Calera’s lessons learned
Published 11:39 am Thursday, April 2, 2009
After the Justice Department’s latest rejection of the newly drawn Calera voting districts, Calera officials have decided to plead their case directly to department officials in Washington, D.C.
Here’s hoping this approach to ending this seven-month-ordeal is successful. However, we have to ask: How did this happen in the first place?
We don’t understand why the newly drawn voting districts were not approved prior to holding last fall’s elections. We don’t know if the blame for that goes to the Justice Department, to the city of Calera itself or elsewhere.
However, it’s clear that since Calera didn’t have direct approval from the Justice Department, it would have been smarter to hold off on implementing the new voting districts.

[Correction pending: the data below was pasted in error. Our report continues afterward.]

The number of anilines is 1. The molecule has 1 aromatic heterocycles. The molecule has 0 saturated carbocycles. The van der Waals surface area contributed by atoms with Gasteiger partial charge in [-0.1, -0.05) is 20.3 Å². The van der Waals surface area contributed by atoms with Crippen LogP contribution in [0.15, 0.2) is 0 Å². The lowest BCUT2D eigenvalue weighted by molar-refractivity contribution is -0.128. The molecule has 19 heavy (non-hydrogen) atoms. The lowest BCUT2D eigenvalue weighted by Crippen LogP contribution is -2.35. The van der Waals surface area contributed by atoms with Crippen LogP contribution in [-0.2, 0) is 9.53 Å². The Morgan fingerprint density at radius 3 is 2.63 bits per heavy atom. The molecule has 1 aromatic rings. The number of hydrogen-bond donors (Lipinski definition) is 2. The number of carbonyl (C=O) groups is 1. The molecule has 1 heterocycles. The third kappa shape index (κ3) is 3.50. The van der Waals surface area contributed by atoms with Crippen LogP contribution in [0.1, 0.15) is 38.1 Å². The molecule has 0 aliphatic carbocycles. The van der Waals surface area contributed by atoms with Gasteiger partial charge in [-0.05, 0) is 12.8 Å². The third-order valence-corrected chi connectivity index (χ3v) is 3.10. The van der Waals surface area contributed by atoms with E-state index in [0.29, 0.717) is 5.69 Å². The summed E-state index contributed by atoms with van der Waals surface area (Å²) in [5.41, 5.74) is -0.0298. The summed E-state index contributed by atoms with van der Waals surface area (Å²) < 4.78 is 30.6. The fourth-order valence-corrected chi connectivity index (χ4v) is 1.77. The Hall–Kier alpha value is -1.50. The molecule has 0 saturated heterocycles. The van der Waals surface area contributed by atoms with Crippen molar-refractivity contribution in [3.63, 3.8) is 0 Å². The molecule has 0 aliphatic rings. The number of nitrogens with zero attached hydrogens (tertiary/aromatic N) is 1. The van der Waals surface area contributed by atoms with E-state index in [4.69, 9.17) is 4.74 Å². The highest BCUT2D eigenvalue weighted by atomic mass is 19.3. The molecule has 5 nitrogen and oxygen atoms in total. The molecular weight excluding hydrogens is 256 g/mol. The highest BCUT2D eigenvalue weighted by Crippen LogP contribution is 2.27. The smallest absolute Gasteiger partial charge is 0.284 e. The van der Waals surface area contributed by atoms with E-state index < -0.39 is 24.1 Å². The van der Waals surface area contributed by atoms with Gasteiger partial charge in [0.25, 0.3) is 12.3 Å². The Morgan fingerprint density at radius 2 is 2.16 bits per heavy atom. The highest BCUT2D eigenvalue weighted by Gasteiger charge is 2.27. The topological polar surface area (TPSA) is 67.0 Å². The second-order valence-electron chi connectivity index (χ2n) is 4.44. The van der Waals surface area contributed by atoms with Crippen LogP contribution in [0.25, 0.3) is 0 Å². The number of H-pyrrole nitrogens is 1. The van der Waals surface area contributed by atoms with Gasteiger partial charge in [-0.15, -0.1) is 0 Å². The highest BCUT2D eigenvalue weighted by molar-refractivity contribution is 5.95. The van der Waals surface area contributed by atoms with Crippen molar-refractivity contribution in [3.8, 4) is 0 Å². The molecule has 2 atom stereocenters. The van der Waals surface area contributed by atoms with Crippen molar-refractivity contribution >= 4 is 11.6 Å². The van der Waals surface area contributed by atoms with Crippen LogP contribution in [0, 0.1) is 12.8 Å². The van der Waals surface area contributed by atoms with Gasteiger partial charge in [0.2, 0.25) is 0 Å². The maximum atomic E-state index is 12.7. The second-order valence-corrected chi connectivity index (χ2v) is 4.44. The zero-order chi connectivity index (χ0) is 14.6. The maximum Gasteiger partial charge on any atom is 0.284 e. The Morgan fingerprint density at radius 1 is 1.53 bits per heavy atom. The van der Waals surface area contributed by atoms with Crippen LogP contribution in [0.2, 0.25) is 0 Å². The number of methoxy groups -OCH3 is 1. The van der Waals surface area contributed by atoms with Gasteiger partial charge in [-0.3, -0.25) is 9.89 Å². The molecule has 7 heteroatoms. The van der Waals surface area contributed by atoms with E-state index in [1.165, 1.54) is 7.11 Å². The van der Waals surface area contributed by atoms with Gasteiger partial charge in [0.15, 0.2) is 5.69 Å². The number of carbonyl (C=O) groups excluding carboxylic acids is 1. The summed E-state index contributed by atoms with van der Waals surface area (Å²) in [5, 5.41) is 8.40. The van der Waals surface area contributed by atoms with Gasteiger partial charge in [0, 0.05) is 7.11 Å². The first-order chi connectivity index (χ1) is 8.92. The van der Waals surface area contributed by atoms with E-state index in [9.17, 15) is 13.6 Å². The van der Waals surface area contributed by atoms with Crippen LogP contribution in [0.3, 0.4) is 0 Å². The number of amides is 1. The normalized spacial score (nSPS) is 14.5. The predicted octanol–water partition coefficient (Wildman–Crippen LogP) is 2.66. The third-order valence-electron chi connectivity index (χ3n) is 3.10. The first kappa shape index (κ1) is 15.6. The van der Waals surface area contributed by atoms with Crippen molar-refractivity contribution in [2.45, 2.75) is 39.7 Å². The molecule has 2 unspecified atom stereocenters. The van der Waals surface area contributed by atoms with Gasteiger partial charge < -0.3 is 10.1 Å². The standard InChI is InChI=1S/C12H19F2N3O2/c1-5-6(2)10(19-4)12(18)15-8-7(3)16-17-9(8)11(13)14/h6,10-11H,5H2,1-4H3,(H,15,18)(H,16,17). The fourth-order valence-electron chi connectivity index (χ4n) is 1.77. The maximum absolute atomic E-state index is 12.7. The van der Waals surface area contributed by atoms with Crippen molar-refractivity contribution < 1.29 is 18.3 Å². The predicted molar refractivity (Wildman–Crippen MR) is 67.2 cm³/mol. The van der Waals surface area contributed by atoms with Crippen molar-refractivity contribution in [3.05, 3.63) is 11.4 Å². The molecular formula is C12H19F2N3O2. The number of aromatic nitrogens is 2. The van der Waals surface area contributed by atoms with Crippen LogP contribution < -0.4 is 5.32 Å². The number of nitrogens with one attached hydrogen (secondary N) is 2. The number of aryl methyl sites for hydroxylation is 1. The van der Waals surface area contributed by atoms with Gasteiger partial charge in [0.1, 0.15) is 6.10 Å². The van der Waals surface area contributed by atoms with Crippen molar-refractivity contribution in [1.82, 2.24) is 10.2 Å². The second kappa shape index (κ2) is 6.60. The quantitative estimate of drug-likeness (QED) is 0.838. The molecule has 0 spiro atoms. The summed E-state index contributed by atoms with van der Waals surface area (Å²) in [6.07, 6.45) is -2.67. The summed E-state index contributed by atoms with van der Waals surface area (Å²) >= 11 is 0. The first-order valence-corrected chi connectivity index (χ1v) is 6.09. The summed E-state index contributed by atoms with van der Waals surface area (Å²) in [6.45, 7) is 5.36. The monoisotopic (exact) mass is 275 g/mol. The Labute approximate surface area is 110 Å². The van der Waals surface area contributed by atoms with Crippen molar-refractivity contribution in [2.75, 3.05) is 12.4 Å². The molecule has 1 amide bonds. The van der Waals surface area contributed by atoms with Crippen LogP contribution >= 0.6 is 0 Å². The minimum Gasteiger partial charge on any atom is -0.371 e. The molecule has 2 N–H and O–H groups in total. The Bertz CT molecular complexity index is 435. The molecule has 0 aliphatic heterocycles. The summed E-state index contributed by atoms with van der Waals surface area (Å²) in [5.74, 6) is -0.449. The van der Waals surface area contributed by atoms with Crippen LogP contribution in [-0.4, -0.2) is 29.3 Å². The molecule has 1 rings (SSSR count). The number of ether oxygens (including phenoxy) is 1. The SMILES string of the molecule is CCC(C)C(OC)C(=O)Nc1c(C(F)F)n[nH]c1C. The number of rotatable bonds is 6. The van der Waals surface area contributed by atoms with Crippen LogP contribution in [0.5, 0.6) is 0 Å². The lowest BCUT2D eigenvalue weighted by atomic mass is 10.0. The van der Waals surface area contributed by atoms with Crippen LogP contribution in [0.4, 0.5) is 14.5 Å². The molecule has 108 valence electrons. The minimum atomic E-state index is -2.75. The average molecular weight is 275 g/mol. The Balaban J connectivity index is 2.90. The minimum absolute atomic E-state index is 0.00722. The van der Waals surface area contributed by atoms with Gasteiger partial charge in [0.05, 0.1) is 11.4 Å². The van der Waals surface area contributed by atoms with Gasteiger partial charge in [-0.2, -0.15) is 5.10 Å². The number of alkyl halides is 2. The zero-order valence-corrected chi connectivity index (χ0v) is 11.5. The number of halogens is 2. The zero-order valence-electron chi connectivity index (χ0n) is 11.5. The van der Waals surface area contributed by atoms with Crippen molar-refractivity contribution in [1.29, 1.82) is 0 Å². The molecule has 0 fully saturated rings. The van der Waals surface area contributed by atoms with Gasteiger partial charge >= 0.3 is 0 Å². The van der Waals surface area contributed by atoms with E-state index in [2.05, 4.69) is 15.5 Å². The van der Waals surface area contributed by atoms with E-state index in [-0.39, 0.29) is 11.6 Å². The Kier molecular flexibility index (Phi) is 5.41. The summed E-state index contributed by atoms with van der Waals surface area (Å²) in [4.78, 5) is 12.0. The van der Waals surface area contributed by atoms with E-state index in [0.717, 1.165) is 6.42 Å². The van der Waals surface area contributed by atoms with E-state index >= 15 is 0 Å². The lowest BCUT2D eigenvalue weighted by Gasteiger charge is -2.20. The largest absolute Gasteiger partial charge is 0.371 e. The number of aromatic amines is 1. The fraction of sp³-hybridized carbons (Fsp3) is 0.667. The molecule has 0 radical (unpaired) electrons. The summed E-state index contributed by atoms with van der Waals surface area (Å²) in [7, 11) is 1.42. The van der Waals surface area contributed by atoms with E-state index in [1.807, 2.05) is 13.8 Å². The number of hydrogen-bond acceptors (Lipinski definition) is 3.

No doubt, Calera’s voting districts needed to be redrawn. The city’s population has grown by more than 7,000 since the old voting districts were drawn, and the districts were dramatically uneven in population.
But the possible loss of a minority-majority district with the new lines should have given Calera officials pause. The narrow loss of Councilmember Ernest Montgomery places an exclamation point on the concerns anyone might have had that the newly drawn voting districts were not fair and just.
We hope Calera officials find a resolution to this situation soon and that in short order, this chapter in city history can be closed. But the lessons of this situation should not be soon forgotten.